By Michael Chu
I was walking to mail service on Friday afternoon and saw the outskirts of Medford when I was near Olin.
Beyond the hilltop,
Houses behind winter trees,
Ah, left unexplored.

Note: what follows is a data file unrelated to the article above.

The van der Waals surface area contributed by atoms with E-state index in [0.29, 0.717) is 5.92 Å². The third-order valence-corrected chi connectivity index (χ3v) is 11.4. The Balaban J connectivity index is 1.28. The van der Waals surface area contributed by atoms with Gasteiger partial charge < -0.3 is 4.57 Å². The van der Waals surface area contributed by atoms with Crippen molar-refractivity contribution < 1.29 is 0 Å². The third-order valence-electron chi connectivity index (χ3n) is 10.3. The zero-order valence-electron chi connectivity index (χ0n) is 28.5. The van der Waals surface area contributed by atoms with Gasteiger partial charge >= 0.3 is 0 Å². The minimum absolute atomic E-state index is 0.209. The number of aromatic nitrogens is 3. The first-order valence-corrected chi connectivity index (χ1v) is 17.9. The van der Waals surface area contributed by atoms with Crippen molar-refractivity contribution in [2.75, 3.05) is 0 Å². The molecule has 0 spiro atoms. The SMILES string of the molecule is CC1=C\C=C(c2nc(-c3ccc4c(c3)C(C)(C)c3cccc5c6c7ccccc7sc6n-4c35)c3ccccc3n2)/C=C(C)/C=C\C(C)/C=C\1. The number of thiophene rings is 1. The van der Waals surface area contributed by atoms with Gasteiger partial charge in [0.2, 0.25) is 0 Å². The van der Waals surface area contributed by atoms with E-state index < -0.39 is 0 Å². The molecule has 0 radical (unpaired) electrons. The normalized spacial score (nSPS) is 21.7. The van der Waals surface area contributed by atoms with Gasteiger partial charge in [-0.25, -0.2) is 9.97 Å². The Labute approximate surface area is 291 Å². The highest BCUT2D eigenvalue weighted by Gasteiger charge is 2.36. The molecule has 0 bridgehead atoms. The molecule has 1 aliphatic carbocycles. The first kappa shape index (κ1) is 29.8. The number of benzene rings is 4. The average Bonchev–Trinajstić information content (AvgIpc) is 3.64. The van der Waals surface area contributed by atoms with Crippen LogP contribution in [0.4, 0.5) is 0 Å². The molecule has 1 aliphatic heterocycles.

Professor Inouye kept mentioning evanescence and form in the first two classes. Having been to Japan a couple of times, I understand that form is a big part of the culture but evanescence? I had no idea. It is not until that I saw Dōgen’s and Yakamochi’s poems that it made more sense. “In this cicada-husk world there is no permanence” (Lecture 1/23). Our identity is not constant but is constantly shedding and changing. The “epithet” of the cicada, or rather, utsusemi, further conveys the brevity of mortal life (Inouye 19). This line also reminds me of the depressing scenes in the media where Japanese samurais or soldiers are willing to accept the evanescence of life and sacrifice themselves. Although evanescence does seem depressing, it is the acceptance of the fluid change and fragility that makes “sadness beautiful” (Lecture 1/23). I actually never thought that evanescence and form would go together. This paradoxical nature has gotten me to think a lot this past week. What a thought-provoking class.